Social media

Using social media

For most people, social media has become part of their daily life. Your main social media of choice might be Instagram, TikTok, Facebook, Twitter, Reddit, or other online message boards or communities. Social media can be a great tool and help people to be more connected, but there are also potential downsides.

Being mindful about how you use social media, and developing some good habits, can ensure you have a positive experience. There are also some specific rules and things that NZDF personnel need to be aware of - we cover those further down. And we've provided some resources to help keep kids safe when using social media.

  • Is social media hurting your mental health?
  • Can gen Z break free from social media addiction?

The dark side of social media

Social media can become unhealthy when people start spending too much time online. Increasingly we hear stories and read research about people feeling compelled to check social media all the time, to the extent that it begins to affect other areas of their life. Some social media channels can also lead to exposure to bullying and hurtful comments, with people seemingly willing to say things online that they might hesitate to say to someone face-to-face. And there’s also the possibility we’re the ones saying something we might regret. We may get drawn into (or start) an argument we can’t easily walk away from as it keeps calling us back, grabbing our attention from right in our pocket, wherever we are, day or night.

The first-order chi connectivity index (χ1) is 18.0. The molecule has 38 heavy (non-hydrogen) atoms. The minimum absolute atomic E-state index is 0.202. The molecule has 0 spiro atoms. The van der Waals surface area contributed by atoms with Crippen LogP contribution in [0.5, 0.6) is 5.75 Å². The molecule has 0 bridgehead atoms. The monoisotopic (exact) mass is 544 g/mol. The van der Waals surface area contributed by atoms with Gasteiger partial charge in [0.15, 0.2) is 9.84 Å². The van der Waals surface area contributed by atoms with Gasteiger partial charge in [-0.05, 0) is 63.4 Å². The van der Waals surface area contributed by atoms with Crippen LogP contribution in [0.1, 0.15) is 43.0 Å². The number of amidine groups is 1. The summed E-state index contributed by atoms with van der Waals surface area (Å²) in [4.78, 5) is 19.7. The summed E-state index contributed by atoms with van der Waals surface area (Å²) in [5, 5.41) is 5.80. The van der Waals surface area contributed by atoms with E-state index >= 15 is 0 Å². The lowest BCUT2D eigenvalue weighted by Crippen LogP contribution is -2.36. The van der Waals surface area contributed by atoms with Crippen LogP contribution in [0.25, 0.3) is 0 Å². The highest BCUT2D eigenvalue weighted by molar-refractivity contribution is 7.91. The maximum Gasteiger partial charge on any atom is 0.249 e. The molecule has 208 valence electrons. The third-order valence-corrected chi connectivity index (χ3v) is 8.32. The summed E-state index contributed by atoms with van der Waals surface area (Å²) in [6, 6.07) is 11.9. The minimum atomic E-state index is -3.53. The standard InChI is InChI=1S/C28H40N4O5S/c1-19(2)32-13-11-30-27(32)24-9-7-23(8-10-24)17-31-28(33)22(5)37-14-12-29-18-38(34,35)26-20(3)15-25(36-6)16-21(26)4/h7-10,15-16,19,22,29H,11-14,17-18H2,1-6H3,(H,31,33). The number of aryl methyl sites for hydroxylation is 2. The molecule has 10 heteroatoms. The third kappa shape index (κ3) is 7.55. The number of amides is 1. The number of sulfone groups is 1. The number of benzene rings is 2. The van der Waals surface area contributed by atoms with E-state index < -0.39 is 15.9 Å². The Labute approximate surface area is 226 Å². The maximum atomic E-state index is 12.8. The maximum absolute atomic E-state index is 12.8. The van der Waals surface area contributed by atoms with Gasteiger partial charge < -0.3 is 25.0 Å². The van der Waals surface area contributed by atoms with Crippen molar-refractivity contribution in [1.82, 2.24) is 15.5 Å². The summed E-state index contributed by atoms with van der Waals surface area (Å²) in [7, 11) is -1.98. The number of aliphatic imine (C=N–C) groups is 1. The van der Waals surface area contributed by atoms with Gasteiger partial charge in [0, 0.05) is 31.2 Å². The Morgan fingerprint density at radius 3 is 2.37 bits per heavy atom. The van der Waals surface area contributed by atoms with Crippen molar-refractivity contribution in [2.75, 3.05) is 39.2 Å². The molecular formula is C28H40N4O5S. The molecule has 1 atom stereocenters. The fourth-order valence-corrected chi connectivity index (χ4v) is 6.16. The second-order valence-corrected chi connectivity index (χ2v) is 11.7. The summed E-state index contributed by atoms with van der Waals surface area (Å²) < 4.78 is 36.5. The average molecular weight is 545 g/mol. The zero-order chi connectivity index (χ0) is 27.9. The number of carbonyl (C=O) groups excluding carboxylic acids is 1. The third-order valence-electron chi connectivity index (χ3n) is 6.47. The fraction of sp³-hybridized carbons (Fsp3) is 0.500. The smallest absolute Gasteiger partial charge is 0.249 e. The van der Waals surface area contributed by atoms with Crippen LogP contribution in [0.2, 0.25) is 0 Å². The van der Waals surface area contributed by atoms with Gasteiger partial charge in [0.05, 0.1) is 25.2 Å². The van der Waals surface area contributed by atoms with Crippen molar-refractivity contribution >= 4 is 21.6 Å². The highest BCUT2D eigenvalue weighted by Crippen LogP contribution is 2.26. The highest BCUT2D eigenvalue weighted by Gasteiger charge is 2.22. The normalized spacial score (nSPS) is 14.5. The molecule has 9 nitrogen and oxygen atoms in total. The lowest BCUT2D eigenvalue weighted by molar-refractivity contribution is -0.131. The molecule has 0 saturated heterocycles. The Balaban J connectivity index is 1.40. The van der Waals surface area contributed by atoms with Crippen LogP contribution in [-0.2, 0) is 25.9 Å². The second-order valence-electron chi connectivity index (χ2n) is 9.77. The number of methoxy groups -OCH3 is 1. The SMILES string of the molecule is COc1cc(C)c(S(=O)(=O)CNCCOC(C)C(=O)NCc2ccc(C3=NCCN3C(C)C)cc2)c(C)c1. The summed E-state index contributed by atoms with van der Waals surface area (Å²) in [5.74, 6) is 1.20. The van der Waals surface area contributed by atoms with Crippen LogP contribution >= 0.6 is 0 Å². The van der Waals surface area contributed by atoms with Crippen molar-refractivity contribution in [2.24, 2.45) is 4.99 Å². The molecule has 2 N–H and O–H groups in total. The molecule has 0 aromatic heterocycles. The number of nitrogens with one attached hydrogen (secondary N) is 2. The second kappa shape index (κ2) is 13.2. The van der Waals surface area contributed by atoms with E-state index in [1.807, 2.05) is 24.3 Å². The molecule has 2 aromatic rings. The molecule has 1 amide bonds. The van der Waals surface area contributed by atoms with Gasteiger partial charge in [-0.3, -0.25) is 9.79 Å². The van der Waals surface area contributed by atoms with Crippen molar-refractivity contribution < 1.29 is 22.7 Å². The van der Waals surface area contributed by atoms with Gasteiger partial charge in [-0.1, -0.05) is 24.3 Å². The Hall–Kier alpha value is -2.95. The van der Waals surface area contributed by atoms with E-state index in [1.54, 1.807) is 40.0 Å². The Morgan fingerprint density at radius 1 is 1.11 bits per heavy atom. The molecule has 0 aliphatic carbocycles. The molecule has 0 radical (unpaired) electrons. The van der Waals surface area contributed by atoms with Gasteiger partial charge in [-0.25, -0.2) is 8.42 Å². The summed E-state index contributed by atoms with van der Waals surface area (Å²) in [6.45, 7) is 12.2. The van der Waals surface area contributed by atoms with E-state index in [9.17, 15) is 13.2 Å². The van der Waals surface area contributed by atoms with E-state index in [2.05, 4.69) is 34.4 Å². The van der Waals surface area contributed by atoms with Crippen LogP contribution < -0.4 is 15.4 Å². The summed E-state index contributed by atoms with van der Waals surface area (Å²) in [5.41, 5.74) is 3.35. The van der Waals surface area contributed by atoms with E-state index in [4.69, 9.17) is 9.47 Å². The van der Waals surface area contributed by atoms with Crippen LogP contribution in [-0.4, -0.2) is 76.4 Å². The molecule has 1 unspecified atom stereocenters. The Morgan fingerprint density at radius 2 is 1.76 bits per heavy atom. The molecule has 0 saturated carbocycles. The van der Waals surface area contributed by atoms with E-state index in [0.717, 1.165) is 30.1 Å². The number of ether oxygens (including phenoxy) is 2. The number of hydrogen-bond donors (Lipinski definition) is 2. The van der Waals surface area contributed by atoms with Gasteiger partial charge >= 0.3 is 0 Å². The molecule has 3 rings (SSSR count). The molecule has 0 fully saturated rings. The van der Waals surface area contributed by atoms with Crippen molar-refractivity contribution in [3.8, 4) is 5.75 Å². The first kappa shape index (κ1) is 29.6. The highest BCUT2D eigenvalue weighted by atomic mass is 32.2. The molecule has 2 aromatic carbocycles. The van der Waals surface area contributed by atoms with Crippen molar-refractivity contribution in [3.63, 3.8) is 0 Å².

Another potentially harmful aspect of social media is when people post things that look better than real life ... or at least, better than my life. People often post the best angle, the happiest moment, the rosiest description of what's going on in their lives. Whether it’s about body image, life achievements, or relationship status, there are so many ways in which other people’s apparent good fortune can start to turn our own thinking against us.

The good thing is, you have the ability to control the impact social media has on your wellbeing, by taking control of the content you engage with and the amount of time you spend online.


  • Do you find it difficult to not use social media for an extended period of time?
  • Do you feel negative emotions when you're unable to use social media?
  • Do you feel negative emotions when you use social media?
  • Do you attempt to spend less time on social media, but fail?
  • Does your social media use have a negative impact on your relationships or work?
  • Do you get into arguments, or have other negative interactions with people online?
  • When you’ve been on social media, do you often feel worse about yourself, about the world, or about the future?
  • Do you use social media to avoid completing other tasks and activities?
  • Do you often spend periods of time thinking about using social media?


If you find yourself answering yes to some of these questions, you may find some of the tips below can help you form a healthier relationship with social media. If you find you're still struggling with your social media use, reach out to someone for extra help. And if those initial support networks don’t help, you can contact your GP to refer you to specialist help.